To be eligible for chapter 13 bankruptcy, a debtor or individual running an unincorporated business, is eligible as long as the individual’s unsecured debts are less than $394,725 and secured debts are less than $1,184,200.9 Like chapter 7 bankruptcy, a debtor cannot file for chapter 13 if he or she had a bankruptcy petition dismissed due to their failure to appear before the court or comply with orders of the court within 180 days prior to petition. 9 Lastly, a debtor seeking chapter 13 bankruptcy (or any bankruptcy approach) cannot do so “unless he or she has, within 180 days before filing, received credit counseling from an approved credit counseling agency.” 9
Types of Business Bankruptcies
The chapter 7 bankruptcy process for an individual vise a business operates in a similar fashion but there are a few big differences.
According to the official U.S. Securities and Exchange Commission website, when a public business files for chapter 7, it stops “all operations and goes completely out of business.”10A bankruptcy trustee will be charged with controlling the business’s remaining assets, to include liquidating all properties and assets to pay off debt.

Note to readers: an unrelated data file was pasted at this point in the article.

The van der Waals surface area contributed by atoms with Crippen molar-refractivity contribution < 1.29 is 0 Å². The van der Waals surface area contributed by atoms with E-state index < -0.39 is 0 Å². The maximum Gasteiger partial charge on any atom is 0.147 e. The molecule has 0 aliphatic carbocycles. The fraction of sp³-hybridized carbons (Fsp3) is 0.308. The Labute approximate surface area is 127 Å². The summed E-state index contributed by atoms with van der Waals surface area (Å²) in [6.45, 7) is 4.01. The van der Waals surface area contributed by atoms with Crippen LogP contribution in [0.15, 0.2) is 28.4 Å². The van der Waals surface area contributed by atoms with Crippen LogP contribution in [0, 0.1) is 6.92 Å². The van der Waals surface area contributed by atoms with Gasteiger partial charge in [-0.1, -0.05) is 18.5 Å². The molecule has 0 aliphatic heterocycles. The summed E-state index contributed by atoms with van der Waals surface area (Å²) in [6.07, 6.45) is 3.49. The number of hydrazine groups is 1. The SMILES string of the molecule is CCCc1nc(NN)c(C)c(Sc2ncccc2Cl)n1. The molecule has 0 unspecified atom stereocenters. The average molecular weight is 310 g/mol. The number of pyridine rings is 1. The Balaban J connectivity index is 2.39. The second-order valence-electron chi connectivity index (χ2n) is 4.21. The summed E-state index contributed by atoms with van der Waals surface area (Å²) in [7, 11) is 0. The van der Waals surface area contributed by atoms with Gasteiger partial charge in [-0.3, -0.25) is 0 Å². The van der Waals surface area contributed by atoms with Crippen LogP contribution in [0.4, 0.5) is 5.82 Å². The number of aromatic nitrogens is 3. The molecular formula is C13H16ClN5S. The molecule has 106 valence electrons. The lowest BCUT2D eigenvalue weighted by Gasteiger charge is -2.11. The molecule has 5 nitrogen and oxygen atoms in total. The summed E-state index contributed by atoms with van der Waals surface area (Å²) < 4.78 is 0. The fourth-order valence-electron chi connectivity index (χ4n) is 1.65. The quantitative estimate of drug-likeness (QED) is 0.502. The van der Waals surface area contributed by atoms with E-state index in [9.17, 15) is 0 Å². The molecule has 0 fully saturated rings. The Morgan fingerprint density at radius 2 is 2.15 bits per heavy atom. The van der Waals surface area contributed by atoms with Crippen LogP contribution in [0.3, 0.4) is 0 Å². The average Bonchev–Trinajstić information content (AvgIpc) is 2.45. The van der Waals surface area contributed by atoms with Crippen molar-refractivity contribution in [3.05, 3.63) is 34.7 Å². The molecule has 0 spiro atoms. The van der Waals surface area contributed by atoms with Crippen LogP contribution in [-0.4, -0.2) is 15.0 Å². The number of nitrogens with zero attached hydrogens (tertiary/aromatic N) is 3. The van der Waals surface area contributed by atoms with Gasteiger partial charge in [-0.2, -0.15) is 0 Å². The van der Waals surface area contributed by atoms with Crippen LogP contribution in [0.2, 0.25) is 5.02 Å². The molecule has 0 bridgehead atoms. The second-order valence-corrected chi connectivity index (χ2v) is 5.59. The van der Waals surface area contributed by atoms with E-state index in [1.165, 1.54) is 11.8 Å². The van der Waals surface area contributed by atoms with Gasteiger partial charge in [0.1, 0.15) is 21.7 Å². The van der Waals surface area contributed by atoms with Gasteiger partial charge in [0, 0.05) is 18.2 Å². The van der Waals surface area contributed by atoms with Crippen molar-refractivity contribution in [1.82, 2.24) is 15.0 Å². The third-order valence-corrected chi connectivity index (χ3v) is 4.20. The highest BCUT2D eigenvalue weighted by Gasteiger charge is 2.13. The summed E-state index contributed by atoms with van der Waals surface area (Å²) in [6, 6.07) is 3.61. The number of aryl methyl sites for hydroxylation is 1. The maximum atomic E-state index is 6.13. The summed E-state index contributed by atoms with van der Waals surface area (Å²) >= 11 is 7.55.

Now it is possible for the business to restructure itself in hopes of making it profitable again to pay down debt and avoid absolute liquidation altogether.
That’s where a chapter 11 bankruptcy filing comes in.
An official reorganization of a business in order to pay off debt is called a chapter 11 bankruptcy.
According to the U.S. Courts website, a debtor can still control the company and can even borrow more resources without the courts approval.11 The debtor brings the reorganization plan to the court with justification on how it will be profitable and creditors can vote to approve the plan or not. But the debtor must also file several other documents to the court, not just the reorganization plan. According to the U.S. Courts website, these documents are: 11